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Mr Robot

What do you DO with your Atari?

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There are some people on here with really complicated setups, IDE controllers, SDX, MyBIOS, memory expansions, Incognitos, SiDES, real time clocks CPU accelerators, graphics upgrades, multiple machines with equally complex setups using a variety of different hardware, software and aftermarket add-ons, People with MyDOS and SDX partitions on IDE drives, Multi OS ROMS, printers, modems etc.etc. The way these machines have been upgraded in some cases is incredible. There are loads of people discussing various versions of different assemblers and all manner of programming languages some well known, some really obscure.

 

So the question is... What do you actually DO with your machines?

 

If you are a programmer, what are you writing that needs that level of hardware and software? If you aren't programming what are you doing with all those machines? It can't be just for playing the occasional game of Star Raiders! If you have a room full of tricked out Ataris, what are you doing with them all? If they are museum pieces why upgrade them beyond original spec?

 

Inquiring minds want to know.

 

I have two machines; an NTSC 800XL with U1MB, Stereo and UAV, and a PAL 1088XEL with all the bells and whistles. This is so I can run all the original NTSC software as well as all the newer high spec PAL homebrew and demoscene stuff. I have an SDriveMax plugged into the NTSC machine and an Ultimate Cart + XEL-CFIII in the XEL for loading/saving software. I intend to get some way to get online and some way to print from both machines.

 

I'm hoping to get back into programming these machines at some point when time allows but I'm struggling to think of other things I can do with all the cool hardware other than use it as a loader/player for games, midi files and movies.

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While I do use my machines for a variety of things, and think up new ways to use them all the time, I constantly upgrade and modify because using the machines and upgrades is just part of the overall hobby for me, an even larger part of the hobby is the actual upgrading. For me it's the journey, not the destination.

 

Some say they climb a mountain simply because it is there. This doesn't mean, as those who don't climb it may think that this means, just for the heck of it, just to act "manly" or whatever. It means they like to climb, the activity is the reason, the accomplishment of it gives one satisfaction, but they don't do it just to prove they can and feel that satisfaction of accomplishment, they do it because it's an activity they like to do.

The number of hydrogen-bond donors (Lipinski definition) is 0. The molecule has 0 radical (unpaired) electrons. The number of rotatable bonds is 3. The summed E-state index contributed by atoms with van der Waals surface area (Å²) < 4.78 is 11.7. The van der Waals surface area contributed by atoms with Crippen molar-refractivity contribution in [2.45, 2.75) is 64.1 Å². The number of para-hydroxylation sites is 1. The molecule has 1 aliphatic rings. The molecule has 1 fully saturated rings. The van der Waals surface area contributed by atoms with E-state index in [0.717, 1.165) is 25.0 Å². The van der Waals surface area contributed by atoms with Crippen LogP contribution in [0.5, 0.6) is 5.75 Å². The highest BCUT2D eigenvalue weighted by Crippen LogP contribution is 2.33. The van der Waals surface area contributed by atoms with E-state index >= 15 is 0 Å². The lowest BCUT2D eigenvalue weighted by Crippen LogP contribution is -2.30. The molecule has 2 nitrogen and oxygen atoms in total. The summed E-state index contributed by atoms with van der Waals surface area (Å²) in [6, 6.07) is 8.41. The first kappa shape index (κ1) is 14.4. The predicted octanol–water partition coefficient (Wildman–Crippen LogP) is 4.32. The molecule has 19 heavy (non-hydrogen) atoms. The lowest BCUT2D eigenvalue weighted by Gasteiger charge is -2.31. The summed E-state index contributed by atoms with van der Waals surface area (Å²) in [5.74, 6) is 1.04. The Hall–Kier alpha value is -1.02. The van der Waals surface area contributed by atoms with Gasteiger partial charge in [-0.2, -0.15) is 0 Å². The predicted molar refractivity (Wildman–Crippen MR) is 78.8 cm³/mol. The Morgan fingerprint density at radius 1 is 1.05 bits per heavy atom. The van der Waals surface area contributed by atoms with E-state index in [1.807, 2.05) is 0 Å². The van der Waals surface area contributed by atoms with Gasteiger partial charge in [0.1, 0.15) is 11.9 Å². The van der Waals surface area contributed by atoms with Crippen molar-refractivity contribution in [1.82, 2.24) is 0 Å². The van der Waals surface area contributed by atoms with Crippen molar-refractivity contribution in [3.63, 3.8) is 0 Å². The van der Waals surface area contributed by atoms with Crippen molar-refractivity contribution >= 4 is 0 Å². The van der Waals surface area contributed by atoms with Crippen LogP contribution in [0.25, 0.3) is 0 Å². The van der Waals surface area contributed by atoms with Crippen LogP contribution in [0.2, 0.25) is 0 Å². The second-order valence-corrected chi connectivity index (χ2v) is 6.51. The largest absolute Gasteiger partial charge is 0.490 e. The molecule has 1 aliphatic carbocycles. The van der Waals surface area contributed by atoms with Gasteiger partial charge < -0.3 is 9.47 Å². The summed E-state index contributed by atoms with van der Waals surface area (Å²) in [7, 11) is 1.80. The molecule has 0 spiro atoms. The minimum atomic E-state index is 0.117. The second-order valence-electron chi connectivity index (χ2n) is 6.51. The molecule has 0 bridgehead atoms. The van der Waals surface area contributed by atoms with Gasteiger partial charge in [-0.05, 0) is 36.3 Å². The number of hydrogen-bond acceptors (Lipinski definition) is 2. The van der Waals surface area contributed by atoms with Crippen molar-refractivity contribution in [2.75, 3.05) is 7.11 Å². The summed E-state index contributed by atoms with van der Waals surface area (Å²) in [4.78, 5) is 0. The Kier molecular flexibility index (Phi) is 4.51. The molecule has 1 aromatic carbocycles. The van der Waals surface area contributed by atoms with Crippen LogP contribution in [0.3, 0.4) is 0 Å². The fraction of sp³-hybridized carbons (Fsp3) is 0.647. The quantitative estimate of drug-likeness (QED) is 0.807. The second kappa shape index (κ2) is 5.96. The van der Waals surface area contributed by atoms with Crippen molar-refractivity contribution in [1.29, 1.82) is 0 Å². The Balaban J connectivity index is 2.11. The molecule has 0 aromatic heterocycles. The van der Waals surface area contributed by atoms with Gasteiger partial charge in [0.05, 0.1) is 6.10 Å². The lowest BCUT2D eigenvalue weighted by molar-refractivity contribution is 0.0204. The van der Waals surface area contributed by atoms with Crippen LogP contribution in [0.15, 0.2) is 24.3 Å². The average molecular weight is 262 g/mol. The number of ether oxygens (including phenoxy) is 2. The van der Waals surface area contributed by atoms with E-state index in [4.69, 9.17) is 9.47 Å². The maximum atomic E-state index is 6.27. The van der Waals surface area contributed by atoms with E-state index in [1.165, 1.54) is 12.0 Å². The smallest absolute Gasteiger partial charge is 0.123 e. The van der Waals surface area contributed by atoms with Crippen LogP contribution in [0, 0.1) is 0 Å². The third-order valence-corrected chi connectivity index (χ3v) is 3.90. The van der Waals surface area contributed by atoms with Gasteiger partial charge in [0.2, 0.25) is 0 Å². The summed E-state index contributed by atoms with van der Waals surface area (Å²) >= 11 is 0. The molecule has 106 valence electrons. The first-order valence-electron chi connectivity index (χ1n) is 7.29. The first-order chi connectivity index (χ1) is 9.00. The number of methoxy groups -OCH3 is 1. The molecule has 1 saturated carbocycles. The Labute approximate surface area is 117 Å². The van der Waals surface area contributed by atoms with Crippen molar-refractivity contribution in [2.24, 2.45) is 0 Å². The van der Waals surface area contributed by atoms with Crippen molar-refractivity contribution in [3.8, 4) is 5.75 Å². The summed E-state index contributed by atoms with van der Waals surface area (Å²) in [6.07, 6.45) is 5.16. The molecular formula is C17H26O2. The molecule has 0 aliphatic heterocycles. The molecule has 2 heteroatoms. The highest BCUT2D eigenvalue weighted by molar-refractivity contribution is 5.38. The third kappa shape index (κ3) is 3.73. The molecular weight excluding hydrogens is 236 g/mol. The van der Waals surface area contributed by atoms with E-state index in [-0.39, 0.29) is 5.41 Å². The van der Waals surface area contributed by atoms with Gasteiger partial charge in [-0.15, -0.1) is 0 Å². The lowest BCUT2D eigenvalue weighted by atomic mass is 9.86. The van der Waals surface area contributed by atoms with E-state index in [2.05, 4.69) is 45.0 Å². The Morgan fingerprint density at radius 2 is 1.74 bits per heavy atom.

The ability to do it and the satisfaction from doing it are pointless if the activity of doing it isn't enjoyed. I've been asked many times before why, and if I explain fully, most of the time they just don't get it anyway, so I just end up saying "because I can" which is exactly the same as saying "because it is there," but those few words hold a mountain of meaning in them.

 

But I also like using them, and making use of them. The last thing I do is have them for mere museum pieces, if that were the case, just mounting a picture of it on the wall would be enough and a lot cheaper too. So I do go out of my way to find uses for it all which often brings me back full-circle, because some things I decide to use it for, may end up requiring me to upgrade even more, as I start using it for something and find it needs more than it has now to fully realize the new use I decided to use it for. But I find ways to use it practically and just for fun.

 

Yes, that's all very vague, intentionally, because we recently had other threads with the title asking what you use your Atari for or what plans do you have for it, and I was very specific there and have no desire to repeat myself all over again. I do that enough already without going out of my way to do it.

 

So your question "what do you actually DO with your machines" is like asking me if I drink while I am currently chugging a beer. upgrading and fixing my machines IS mostly what I do with them. Mostly. Actually using them for anything is just what I do with them while I'm deciding what next to DO to them, which is also what I DO with them, and so the world turns.